Folk Art American Sea Captain Portrait, ca. 1790
We believe this is Aaron Delano. And he would be my fifth great-grand uncle. He's been... actually been hanging in my grandmother's house when I was young. And then went to my parents' house. And now I own him. And we believe that he is, through both research and word of mouth, that he was the youngest sea captain in the New England area. He was born in 1767. And unfortunately, he passed away lost at sea in 1794. But while he was alive... and we believe he was doing a trade route on the New England coast from Plymouth to Nantucket, up the coast to Turner, Maine, and sometimes to Nova Scotia. Over the years, we have decided as a family that he's probably haunted. (laughing) And when I was a teenager in my home, when we got... when my parents got him, they'd hang him in the front stairway. And I would swear that I could hear him open and close the front door, walk up the stairs, and walk down the hall. And I would think it was my father or my mother coming home, and I'd go out, and there was no one there. And my older sister also experienced the... the walking sound in the hallway. When I was taking the picture down to bring it here, my husband was helping me. He was on the ladder. And all of a sudden the ladder slipped and went, "Oh!" First thing he said was, "Oh, Aaron." (laughing)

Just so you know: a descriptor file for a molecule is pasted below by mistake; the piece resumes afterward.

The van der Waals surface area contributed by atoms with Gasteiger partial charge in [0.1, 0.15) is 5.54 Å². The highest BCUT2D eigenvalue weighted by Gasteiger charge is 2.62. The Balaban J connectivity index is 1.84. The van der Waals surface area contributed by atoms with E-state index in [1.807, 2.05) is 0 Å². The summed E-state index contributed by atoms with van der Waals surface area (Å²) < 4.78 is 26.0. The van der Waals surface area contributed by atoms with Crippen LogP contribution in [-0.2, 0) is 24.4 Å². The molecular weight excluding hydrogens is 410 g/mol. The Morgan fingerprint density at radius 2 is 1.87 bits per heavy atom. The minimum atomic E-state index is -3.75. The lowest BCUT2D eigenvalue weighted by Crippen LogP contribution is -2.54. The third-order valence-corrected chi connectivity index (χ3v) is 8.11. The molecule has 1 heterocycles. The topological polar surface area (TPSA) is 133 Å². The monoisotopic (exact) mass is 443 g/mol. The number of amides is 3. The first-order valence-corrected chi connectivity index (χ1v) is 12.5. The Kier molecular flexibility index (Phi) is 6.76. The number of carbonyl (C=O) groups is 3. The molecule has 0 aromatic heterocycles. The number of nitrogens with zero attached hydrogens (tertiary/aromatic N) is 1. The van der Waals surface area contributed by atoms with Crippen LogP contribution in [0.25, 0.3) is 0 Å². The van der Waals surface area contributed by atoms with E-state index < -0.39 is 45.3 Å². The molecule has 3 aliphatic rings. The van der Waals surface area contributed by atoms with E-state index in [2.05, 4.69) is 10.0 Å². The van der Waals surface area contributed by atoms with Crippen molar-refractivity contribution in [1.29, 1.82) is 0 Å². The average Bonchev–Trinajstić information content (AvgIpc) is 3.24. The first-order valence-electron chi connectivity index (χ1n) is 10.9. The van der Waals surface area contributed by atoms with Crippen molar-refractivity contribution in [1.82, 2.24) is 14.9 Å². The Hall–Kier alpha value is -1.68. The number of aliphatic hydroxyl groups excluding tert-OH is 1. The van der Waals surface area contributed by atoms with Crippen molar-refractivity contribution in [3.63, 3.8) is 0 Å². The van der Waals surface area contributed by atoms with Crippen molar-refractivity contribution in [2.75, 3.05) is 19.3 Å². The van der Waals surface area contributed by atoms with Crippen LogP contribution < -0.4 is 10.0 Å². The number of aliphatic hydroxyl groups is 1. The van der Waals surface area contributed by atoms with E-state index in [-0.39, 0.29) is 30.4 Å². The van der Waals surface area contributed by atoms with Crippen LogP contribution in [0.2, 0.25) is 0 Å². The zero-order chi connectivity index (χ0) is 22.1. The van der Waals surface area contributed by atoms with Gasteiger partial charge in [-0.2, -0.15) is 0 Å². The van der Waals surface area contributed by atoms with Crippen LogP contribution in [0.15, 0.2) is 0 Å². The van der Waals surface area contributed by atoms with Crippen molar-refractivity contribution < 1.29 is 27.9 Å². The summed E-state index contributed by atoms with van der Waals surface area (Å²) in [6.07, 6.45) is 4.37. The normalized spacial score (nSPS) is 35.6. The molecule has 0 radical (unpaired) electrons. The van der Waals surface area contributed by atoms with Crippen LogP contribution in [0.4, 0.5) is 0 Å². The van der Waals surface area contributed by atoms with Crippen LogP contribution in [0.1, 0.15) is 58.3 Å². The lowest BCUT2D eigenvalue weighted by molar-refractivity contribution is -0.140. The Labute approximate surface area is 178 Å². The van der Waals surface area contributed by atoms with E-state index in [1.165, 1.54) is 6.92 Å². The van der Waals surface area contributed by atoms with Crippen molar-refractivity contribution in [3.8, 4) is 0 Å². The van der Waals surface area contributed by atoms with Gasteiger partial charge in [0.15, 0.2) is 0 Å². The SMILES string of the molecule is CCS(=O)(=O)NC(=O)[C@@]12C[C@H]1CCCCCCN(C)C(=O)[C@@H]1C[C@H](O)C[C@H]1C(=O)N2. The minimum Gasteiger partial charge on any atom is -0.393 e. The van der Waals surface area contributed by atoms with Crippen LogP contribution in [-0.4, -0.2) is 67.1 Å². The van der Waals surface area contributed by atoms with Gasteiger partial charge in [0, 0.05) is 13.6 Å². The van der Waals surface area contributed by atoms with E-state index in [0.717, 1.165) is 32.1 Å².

We see portraits of people's relatives all the time. And very, very seldom do we ever see anything with this much going on in it. It's as much an illustration of his occupation as anything else. But he's very handsome, he's young. I love his face and the way that's painted. And I love the patterned cloth on his vest. And there he's using the tools of his trade. That looks like a map, and that instrument is an octant.
Which means that it would do an eighth of a circle. But they were used for navigational purposes. It's hard to see how good this is right now because it's behind this glass. Normally, you don't put oil paintings behind glass. Because this is an oil on canvas. And we know that it's 18th century. And we know that it's American. So you add all that up with what's illustrated in this, and I think you have something that's very extraordinary in terms of what appeals to people who collect Americana and folk art. We don't know who the artist is. Because lots of times, these artists were itinerant, and we don't know who a lot of them were. Just in the condition that it's in right now, it's got paint loss. If you look right here, I think there's some... I think there's actually some film on the glass.
But most importantly, there's no loss in his face, or in the instruments, and the detail of the painting that I think really makes it valuable. And so after much conversation at the folk art table, we feel like at an auction, in as-is condition, its value would be $8,000 to $10,000.
Okay, that's good. That's exciting.
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